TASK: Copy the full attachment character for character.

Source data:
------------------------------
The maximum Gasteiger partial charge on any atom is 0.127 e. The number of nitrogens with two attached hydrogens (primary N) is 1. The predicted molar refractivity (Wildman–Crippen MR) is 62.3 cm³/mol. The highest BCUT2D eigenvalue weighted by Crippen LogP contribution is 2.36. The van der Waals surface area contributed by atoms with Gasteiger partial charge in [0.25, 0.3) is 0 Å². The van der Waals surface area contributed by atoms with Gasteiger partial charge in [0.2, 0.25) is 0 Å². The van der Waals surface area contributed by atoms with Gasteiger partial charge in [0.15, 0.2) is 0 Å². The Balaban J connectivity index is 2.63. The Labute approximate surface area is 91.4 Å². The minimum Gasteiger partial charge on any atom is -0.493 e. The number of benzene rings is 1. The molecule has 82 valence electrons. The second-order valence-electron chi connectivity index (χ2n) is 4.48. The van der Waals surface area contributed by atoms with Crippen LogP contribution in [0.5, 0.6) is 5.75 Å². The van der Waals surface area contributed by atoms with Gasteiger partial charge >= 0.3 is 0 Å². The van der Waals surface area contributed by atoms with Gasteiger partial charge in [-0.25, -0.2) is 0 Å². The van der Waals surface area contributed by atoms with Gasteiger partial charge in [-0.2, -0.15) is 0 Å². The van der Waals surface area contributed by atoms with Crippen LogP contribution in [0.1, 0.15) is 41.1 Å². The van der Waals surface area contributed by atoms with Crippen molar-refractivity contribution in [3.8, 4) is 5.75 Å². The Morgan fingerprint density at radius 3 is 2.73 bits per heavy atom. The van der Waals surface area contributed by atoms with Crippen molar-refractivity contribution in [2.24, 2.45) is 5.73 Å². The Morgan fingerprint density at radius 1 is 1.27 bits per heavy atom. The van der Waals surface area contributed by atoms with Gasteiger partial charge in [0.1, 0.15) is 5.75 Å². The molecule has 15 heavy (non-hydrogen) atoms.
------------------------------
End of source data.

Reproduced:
The maximum Gasteiger partial charge on any atom is 0.127 e. The number of nitrogens with two attached hydrogens (primary N) is 1. The predicted molar refractivity (Wildman–Crippen MR) is 62.3 cm³/mol. The highest BCUT2D eigenvalue weighted by Crippen LogP contribution is 2.36. The van der Waals surface area contributed by atoms with Gasteiger partial charge in [0.25, 0.3) is 0 Å². The van der Waals surface area contributed by atoms with Gasteiger partial charge in [0.2, 0.25) is 0 Å². The van der Waals surface area contributed by atoms with Gasteiger partial charge in [0.15, 0.2) is 0 Å². The Balaban J connectivity index is 2.63. The Labute approximate surface area is 91.4 Å². The minimum Gasteiger partial charge on any atom is -0.493 e. The number of benzene rings is 1. The molecule has 82 valence electrons. The second-order valence-electron chi connectivity index (χ2n) is 4.48. The van der Waals surface area contributed by atoms with Crippen LogP contribution in [0.5, 0.6) is 5.75 Å². The van der Waals surface area contributed by atoms with Gasteiger partial charge >= 0.3 is 0 Å². The van der Waals surface area contributed by atoms with Gasteiger partial charge in [-0.25, -0.2) is 0 Å². The van der Waals surface area contributed by atoms with Gasteiger partial charge in [-0.2, -0.15) is 0 Å². The van der Waals surface area contributed by atoms with Crippen LogP contribution in [0.1, 0.15) is 41.1 Å². The van der Waals surface area contributed by atoms with Crippen molar-refractivity contribution in [3.8, 4) is 5.75 Å². The Morgan fingerprint density at radius 3 is 2.73 bits per heavy atom. The van der Waals surface area contributed by atoms with Crippen molar-refractivity contribution in [2.24, 2.45) is 5.73 Å². The Morgan fingerprint density at radius 1 is 1.27 bits per heavy atom. The van der Waals surface area contributed by atoms with Gasteiger partial charge in [0.1, 0.15) is 5.75 Å². The molecule has 15 heavy (non-hydrogen) atoms.